It seems that we’re quickly reverting back to the pre-COVID playbook of cutting prices and offering more and more incentives.

Early this week, Ford reduced prices of its F-150 Lightning by up to $10,000, or as much as 17%. Ford is also offering discounted interest rates of 1.9% to 3.9% financing on Lightnings to stimulate demand.

These moves follow several rounds of price cuts by Tesla this year. In response, when Ford dropped prices on their Mustang Mach-E electric SUV, it didn’t stimulate much consumer demand for that vehicle.

So, the jury’s out on whether discounts are going to be effective in moving some of this mounting oversupply of EVs. 

And Tesla isn’t going to take Ford’s move this week laying down, either.

As evidenced by multiple waves of price reductions this year, Tesla has fatter profit margins than almost any other automaker, giving them the luxury of dropping price to maintain (or even grow) market share, and still turn a profit.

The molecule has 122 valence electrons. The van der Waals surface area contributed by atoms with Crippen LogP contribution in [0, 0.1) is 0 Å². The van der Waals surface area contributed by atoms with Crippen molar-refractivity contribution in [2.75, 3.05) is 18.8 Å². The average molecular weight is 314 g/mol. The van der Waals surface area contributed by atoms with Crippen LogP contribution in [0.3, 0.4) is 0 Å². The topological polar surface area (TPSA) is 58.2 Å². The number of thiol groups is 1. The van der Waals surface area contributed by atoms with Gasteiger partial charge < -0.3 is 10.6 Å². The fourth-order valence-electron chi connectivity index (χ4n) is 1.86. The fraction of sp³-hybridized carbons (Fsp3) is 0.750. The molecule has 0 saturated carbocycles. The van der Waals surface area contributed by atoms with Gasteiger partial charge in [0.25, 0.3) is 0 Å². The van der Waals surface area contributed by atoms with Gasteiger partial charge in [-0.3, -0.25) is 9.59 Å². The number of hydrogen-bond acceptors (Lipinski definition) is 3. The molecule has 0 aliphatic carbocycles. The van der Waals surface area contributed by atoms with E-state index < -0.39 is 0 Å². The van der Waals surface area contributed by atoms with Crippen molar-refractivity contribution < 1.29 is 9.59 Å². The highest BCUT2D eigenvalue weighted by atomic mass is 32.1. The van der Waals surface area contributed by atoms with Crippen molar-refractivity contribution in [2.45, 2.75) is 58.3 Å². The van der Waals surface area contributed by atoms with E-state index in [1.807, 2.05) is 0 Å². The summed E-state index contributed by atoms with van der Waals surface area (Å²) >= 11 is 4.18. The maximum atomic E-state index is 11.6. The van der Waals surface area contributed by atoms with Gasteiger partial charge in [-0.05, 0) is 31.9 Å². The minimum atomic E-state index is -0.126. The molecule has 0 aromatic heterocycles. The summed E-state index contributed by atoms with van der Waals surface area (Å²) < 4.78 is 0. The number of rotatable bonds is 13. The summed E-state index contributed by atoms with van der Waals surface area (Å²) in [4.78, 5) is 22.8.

This compares to Ford, who is forecasting a $3 billion dollar loss across their EV division this year, even without aggressive discounting. Thank goodness Ford still has their profitable internal combustion engine business, fueled by the popular F-150 and Mustang, to offset their massive loss in EVs.

Last but not least, it isn’t lost on me that Ford decides to drop prices dramatically on the F-150 Lighting the same week that the first Tesla Cybertruck rolls off the production line. Coincidence or not? I’ll let you decide.

As we’ve discussed before on this segment, with 150 new EV models hitting the market over the next two years, we’re about to test what actual consumer demand is for EVs. I suspect we’re going to see a bloodbath of oversupply, and then the incentives will really mount. 

If you have any friends or loved ones who want to buy an EV, a little bit of advice. Tell them to wait just a little bit longer – I am certain there are going to be some screaming deals out there as we dramatically oversupply the market.